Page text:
The C.A.M. Report
Complementary and Alternative Medicine: Fair, Balanced, and to the Point
  • About this web log

    This blog ran from 2006 to 2016 and was intended as an objective and dispassionate source of information on the latest CAM research. Since my background is in pharmacy and allopathic medicine, I view all CAM as advancing through the development pipeline to eventually become integrated into mainstream medical practice. Some will succeed while others fail. But all are treated fairly here.

  • About the author

    John Russo, Jr., PharmD, is president of The MedCom Resource, Inc. Previously, he was senior vice president of medical communications at www.Vicus.com, a complementary and alternative medicine website.

  • Common sense considerations

    The material on this weblog is for informational purposes. It is not medical advice or counsel. Be smart, consult your health professional before using CAM.

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    When is a side effect not a side effect?

    Cultures around the world differ in what is considered a side effect (SE) that is important enough to report to a doctor during treatment or by a researcher during a clinical trial. Here are first-hand examples of what I mean. At the end I’ll explain why these differences are important.

    SEs in Germany: The diabetes drug Precose (acarbose) was first tested in Germany, then marketed in Japan, and finally tested and marketed in the U.S. My first experience was in writing articles about Precose for Japanese doctors.

    The German data indicated that flatulence was a known SE, but not a major problem. Yet, when it was finally studied and marketed in the U.S., flatulence was so severe that it prevented most people from taking Precose for any length of time.

    Frustrated, the U.S. product manager eventually asked his German counterparts why their data never identified flatulence as a serious problem. They answered that in German trials, reported SEs came from patients who completed a study. Well, of course these were patients not bothered by flatulence, and thus the reported incidence was low. It ignored all patients in Germany who discontinued treatment because of SEs, such as flatulence.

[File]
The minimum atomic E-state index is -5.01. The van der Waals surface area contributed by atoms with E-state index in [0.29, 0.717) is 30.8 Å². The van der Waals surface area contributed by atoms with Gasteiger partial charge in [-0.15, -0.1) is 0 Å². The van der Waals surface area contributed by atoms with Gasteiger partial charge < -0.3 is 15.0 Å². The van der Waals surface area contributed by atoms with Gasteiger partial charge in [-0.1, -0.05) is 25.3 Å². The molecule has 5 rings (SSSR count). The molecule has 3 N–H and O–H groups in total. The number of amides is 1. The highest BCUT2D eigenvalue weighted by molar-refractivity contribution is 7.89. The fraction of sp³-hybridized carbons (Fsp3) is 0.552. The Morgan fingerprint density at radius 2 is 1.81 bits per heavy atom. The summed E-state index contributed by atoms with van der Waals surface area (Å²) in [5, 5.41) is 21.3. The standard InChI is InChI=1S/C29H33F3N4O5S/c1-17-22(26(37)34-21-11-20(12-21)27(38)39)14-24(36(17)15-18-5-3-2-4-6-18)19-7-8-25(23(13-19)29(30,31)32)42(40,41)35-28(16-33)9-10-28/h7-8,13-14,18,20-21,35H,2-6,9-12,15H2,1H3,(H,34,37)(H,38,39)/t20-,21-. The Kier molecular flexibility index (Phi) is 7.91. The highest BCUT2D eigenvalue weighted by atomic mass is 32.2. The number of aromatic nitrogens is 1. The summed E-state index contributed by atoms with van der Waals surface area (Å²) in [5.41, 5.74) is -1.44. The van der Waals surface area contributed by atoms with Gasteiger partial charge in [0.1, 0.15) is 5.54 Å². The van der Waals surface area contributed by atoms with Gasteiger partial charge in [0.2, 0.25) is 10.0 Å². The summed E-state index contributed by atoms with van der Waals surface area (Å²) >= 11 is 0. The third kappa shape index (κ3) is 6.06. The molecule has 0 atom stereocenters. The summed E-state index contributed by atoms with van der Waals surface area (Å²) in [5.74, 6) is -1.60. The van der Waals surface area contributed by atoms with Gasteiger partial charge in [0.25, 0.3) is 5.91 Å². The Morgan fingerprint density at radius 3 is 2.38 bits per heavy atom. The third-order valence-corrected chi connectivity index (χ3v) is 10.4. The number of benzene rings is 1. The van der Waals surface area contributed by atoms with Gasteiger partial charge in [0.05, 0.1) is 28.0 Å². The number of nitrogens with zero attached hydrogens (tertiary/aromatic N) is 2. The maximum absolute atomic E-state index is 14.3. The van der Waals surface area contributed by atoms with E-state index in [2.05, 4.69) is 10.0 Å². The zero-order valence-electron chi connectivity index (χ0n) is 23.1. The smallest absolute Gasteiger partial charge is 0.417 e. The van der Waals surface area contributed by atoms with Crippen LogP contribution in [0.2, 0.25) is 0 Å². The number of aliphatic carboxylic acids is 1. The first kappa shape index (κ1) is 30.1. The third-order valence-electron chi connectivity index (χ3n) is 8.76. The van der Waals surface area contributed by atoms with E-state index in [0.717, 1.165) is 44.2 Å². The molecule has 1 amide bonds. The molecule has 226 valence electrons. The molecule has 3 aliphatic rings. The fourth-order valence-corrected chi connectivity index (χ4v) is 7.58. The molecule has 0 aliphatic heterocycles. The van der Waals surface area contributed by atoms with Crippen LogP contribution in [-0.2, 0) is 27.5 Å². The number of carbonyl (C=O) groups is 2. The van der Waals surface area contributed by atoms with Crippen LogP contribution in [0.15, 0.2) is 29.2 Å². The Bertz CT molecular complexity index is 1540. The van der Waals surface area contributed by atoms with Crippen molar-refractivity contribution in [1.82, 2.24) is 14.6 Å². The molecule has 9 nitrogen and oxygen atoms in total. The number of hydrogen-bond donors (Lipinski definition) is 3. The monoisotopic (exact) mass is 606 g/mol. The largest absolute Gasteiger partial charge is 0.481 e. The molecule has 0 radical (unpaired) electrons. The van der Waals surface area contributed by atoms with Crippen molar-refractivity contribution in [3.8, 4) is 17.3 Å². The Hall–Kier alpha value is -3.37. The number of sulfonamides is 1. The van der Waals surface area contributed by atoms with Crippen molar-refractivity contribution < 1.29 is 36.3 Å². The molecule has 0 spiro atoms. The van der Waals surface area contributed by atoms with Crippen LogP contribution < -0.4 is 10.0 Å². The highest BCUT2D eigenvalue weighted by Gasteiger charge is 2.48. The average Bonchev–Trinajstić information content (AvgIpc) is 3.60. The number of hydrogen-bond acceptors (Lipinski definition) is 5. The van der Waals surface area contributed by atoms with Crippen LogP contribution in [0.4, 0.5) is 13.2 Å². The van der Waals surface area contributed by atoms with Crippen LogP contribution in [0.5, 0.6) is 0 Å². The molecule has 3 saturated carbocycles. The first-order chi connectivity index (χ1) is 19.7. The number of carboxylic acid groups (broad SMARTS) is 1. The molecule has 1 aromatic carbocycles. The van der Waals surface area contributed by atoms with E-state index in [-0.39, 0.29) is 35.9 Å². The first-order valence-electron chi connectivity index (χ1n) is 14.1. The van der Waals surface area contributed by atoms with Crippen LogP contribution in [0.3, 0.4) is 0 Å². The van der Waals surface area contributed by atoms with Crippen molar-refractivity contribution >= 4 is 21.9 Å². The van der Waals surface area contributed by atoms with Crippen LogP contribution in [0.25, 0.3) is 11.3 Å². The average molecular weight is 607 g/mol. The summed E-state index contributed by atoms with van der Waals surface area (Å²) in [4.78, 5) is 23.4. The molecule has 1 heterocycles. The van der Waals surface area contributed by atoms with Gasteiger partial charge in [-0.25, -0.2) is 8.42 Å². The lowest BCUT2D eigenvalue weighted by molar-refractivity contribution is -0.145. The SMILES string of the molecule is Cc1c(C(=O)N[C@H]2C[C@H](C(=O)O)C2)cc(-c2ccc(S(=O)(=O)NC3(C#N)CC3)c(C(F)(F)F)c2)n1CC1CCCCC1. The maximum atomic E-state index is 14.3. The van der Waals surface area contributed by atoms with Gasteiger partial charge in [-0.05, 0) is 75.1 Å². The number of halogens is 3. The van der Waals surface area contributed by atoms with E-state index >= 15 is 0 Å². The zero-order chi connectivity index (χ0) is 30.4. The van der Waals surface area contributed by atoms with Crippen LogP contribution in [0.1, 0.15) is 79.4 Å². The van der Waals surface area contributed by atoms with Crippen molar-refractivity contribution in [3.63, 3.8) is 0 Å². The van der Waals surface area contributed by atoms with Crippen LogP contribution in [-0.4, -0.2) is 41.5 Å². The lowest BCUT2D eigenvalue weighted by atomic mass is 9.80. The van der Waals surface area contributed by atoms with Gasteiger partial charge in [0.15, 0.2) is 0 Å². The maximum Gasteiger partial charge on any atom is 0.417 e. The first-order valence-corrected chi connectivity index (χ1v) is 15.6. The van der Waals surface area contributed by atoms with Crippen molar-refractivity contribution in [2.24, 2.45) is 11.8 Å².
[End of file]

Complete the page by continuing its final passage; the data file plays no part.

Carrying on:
SEs in the U.S.: U.S. studies report SEs on all patients who participate even for one dose. Therefore, there is likely to be a discrepancy between what is reported in a U.S. vs. German clinical trial. (My experience goes back more than 10 years, and it is possible that German clinical trial design has changed since then.)

    SEs in Japan: My experience in obtaining SE data from Japanese studies is based on experience with photodynamic therapy. At the request of the U.S. Food and Drug Administration, a company sent me to Japan to collect safety data on this treatment. To my surprise, Japanese research reports listed almost no SEs. I later learned that Japanese patients were loath to report SEs to their doctors, because it was a sign of disrespect. Well, semasen goziemas, as Steve Martin used to say.

    In a previous post I reported the position of the World Health Organization regarding the safety of herbals. I hope this explains why we should be dubious of this position.

    7/14/06 14:18 JR

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